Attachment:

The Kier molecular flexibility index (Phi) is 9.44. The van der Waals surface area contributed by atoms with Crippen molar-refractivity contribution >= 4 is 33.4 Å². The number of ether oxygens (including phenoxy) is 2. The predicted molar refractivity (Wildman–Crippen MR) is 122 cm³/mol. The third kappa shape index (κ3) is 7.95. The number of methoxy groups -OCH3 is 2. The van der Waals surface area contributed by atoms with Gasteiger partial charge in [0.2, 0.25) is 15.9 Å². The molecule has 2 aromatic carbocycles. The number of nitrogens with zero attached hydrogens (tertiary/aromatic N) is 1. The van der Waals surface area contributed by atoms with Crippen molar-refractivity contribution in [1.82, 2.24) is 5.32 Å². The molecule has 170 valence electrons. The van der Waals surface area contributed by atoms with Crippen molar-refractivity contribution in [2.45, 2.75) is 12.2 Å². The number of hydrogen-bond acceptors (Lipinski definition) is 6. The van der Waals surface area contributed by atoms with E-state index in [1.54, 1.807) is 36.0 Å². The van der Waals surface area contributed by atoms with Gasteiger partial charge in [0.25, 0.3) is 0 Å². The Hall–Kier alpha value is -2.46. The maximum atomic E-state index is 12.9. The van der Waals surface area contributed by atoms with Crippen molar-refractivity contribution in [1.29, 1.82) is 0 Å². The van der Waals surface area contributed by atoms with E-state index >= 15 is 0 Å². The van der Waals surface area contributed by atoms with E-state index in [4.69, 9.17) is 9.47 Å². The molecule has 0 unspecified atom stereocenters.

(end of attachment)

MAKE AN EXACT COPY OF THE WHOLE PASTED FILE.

The Kier molecular flexibility index (Phi) is 9.44. The van der Waals surface area contributed by atoms with Crippen molar-refractivity contribution >= 4 is 33.4 Å². The number of ether oxygens (including phenoxy) is 2. The predicted molar refractivity (Wildman–Crippen MR) is 122 cm³/mol. The third kappa shape index (κ3) is 7.95. The number of methoxy groups -OCH3 is 2. The van der Waals surface area contributed by atoms with Gasteiger partial charge in [0.2, 0.25) is 15.9 Å². The molecule has 2 aromatic carbocycles. The number of nitrogens with zero attached hydrogens (tertiary/aromatic N) is 1. The van der Waals surface area contributed by atoms with Crippen molar-refractivity contribution in [1.82, 2.24) is 5.32 Å². The molecule has 170 valence electrons. The van der Waals surface area contributed by atoms with Crippen molar-refractivity contribution in [2.45, 2.75) is 12.2 Å². The number of hydrogen-bond acceptors (Lipinski definition) is 6. The van der Waals surface area contributed by atoms with E-state index in [1.54, 1.807) is 36.0 Å². The van der Waals surface area contributed by atoms with Gasteiger partial charge in [0.25, 0.3) is 0 Å². The Hall–Kier alpha value is -2.46. The maximum atomic E-state index is 12.9. The van der Waals surface area contributed by atoms with Crippen molar-refractivity contribution in [1.29, 1.82) is 0 Å². The van der Waals surface area contributed by atoms with E-state index >= 15 is 0 Å². The van der Waals surface area contributed by atoms with E-state index in [4.69, 9.17) is 9.47 Å². The molecule has 0 unspecified atom stereocenters.